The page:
Building operating excellence
Management literature is filled with powerful management advice. Some advice published in the Harvard Business Review asks business owners to focus on three issues in their organizations—internal operations, customer intimacy and innovation. Business consultants refer to these as value disciplines. The idea is to be as good as your competition in two out of the three value disciplines and be superior in one. The one you choose to be best at is the one that gives you the most competitive advantage.
Let's consider your company's internal operations. You've probably been pushed to improve internal operations through quality initiatives. Customers have demanded improvements, and you probably have made similar demands on your suppliers. The question is whether you have done enough. The first things to examine are how to improve specific tasks, minimize costs, and eliminate redundancy or intermediate steps. But there are other ways to improve operational excellence.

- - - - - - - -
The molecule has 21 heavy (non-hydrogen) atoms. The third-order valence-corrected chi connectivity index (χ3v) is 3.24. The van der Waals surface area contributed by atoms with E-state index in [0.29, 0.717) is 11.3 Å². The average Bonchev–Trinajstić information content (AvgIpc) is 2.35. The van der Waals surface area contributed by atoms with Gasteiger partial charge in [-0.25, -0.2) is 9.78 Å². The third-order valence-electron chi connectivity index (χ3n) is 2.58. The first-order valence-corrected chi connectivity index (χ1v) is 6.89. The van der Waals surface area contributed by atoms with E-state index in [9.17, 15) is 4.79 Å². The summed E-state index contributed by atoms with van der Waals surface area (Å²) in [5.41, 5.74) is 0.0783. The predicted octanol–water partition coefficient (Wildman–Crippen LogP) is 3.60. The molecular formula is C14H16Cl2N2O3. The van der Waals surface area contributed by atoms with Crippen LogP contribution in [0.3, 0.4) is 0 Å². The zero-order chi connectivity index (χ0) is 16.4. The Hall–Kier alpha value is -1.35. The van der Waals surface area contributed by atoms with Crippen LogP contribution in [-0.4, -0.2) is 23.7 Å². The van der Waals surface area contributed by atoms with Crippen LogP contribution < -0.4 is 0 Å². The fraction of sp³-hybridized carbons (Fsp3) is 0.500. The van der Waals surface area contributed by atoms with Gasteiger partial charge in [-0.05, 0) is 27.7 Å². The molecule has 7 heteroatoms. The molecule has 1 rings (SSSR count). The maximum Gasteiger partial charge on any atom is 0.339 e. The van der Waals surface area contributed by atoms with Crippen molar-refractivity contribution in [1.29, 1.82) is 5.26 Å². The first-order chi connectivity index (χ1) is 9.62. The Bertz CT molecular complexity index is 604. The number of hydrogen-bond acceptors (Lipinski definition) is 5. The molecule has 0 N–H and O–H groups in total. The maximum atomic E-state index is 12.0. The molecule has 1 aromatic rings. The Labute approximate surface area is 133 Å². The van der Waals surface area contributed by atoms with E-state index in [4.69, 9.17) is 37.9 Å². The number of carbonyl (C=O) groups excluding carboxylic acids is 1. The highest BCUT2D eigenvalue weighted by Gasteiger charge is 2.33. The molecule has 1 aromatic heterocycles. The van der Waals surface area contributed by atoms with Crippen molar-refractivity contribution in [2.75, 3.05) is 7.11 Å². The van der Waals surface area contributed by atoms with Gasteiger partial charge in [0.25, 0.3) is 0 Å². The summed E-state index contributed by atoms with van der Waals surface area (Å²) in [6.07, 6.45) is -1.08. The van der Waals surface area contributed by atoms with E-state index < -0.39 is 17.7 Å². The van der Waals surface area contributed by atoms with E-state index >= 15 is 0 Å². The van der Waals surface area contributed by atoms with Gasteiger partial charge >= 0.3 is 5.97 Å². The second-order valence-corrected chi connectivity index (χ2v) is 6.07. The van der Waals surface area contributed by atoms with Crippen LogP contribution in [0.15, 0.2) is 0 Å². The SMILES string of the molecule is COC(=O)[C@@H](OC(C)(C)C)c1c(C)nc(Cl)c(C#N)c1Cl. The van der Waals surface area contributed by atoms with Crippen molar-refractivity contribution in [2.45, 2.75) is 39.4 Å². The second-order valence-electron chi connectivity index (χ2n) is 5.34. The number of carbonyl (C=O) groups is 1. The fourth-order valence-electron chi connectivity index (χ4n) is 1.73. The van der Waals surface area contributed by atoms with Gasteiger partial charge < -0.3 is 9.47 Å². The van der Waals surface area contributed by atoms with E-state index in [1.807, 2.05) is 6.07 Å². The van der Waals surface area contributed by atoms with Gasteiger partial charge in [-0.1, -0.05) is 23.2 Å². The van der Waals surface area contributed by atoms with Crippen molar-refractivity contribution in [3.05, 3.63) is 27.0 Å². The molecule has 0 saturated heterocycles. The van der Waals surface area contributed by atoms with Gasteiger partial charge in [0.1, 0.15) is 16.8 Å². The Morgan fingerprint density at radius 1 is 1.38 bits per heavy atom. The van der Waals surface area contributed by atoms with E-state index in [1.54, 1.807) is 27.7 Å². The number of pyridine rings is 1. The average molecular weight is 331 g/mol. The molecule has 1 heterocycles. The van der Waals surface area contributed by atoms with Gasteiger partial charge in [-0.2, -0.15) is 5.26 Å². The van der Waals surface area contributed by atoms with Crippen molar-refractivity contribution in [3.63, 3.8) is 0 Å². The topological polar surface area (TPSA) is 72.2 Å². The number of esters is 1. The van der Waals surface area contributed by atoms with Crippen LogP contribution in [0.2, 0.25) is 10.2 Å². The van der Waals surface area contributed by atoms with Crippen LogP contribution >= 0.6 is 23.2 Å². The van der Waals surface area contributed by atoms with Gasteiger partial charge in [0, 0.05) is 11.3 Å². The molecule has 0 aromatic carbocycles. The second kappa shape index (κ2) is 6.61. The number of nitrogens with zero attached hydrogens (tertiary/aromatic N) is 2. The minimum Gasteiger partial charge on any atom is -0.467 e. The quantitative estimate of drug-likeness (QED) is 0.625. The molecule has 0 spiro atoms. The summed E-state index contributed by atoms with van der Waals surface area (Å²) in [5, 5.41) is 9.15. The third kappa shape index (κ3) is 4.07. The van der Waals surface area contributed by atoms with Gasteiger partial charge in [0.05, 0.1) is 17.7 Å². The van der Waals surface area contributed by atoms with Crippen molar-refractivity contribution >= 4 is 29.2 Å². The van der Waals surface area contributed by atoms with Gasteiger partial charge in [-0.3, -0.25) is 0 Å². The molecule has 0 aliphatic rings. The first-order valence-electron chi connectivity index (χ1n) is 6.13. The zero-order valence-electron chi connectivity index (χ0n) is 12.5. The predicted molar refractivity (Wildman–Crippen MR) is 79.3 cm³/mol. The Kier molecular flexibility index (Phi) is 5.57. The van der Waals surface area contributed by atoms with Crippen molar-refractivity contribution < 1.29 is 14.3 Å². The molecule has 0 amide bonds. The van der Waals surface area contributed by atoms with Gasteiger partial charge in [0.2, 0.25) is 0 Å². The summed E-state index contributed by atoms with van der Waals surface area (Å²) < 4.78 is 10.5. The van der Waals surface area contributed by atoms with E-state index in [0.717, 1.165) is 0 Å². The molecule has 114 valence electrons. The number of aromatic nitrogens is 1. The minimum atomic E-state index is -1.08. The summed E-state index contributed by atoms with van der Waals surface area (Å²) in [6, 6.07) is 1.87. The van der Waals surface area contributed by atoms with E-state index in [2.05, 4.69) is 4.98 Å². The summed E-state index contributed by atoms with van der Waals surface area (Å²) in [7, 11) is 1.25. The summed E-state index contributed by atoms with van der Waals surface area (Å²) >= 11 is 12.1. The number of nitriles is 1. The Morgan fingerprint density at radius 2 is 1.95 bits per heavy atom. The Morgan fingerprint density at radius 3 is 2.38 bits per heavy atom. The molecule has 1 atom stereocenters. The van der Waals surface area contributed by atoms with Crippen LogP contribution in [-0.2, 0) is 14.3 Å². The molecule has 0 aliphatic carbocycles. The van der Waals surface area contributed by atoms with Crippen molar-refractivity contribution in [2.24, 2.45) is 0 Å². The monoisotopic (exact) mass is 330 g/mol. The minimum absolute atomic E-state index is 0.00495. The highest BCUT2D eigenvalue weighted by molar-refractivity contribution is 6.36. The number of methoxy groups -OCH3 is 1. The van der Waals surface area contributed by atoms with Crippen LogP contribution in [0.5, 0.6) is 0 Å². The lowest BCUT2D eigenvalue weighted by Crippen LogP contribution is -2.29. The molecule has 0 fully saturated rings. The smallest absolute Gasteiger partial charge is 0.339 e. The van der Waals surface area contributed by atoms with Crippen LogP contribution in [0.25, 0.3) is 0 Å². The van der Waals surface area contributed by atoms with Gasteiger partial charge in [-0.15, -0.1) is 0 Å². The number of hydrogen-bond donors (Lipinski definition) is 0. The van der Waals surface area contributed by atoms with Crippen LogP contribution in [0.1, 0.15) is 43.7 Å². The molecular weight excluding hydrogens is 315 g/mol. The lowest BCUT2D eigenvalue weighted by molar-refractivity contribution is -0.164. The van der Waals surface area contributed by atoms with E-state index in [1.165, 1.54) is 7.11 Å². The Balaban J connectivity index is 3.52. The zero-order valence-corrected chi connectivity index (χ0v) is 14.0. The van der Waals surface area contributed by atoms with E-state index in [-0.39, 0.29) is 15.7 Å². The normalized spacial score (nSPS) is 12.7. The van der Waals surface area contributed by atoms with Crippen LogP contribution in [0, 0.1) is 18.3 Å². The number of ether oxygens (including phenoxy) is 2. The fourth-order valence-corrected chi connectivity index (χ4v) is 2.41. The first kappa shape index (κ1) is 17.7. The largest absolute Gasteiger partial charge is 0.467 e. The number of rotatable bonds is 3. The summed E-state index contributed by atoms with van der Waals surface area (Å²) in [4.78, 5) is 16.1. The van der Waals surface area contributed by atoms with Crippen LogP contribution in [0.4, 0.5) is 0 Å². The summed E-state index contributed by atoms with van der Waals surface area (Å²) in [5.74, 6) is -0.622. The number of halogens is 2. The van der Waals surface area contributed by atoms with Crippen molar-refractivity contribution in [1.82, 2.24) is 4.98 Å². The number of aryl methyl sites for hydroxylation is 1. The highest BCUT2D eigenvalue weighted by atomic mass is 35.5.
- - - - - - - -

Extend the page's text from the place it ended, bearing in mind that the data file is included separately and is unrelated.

For example, I know an insulation contracting company that reduced insurance costs by implementing processes that led to reduced workplace accidents. The company cut its accident incident rate from 14.5 to 2.5 per 100 manyears (2,000 hours equal one manyear) in just six years. How did the company do it?
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